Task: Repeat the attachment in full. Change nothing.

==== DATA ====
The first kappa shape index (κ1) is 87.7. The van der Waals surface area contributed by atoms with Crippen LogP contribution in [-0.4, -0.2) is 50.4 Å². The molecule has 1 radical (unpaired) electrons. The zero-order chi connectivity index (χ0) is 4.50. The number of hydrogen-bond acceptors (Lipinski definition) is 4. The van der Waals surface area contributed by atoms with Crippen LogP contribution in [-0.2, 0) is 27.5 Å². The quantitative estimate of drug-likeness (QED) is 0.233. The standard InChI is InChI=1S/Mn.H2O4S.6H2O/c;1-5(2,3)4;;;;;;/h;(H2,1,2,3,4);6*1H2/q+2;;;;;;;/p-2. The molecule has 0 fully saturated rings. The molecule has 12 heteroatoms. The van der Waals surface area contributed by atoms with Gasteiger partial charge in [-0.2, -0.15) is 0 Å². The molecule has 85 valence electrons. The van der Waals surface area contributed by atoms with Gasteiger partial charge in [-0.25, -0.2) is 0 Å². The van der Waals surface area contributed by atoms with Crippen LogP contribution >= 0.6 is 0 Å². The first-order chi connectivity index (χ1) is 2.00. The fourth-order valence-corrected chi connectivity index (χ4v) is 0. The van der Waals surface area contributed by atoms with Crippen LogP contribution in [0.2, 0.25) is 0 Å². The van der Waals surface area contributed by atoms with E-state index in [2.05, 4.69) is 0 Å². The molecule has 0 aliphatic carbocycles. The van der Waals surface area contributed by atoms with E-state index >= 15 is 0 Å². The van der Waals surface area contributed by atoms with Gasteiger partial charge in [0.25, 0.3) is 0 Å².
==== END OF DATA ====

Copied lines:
The first kappa shape index (κ1) is 87.7. The van der Waals surface area contributed by atoms with Crippen LogP contribution in [-0.4, -0.2) is 50.4 Å². The molecule has 1 radical (unpaired) electrons. The zero-order chi connectivity index (χ0) is 4.50. The number of hydrogen-bond acceptors (Lipinski definition) is 4. The van der Waals surface area contributed by atoms with Crippen LogP contribution in [-0.2, 0) is 27.5 Å². The quantitative estimate of drug-likeness (QED) is 0.233. The standard InChI is InChI=1S/Mn.H2O4S.6H2O/c;1-5(2,3)4;;;;;;/h;(H2,1,2,3,4);6*1H2/q+2;;;;;;;/p-2. The molecule has 0 fully saturated rings. The molecule has 12 heteroatoms. The van der Waals surface area contributed by atoms with Gasteiger partial charge in [-0.2, -0.15) is 0 Å². The molecule has 85 valence electrons. The van der Waals surface area contributed by atoms with Gasteiger partial charge in [-0.25, -0.2) is 0 Å². The van der Waals surface area contributed by atoms with Crippen LogP contribution >= 0.6 is 0 Å². The first-order chi connectivity index (χ1) is 2.00. The fourth-order valence-corrected chi connectivity index (χ4v) is 0. The van der Waals surface area contributed by atoms with Crippen LogP contribution in [0.2, 0.25) is 0 Å². The van der Waals surface area contributed by atoms with E-state index in [2.05, 4.69) is 0 Å². The molecule has 0 aliphatic carbocycles. The van der Waals surface area contributed by atoms with E-state index >= 15 is 0 Å². The van der Waals surface area contributed by atoms with Gasteiger partial charge in [0.25, 0.3) is 0 Å².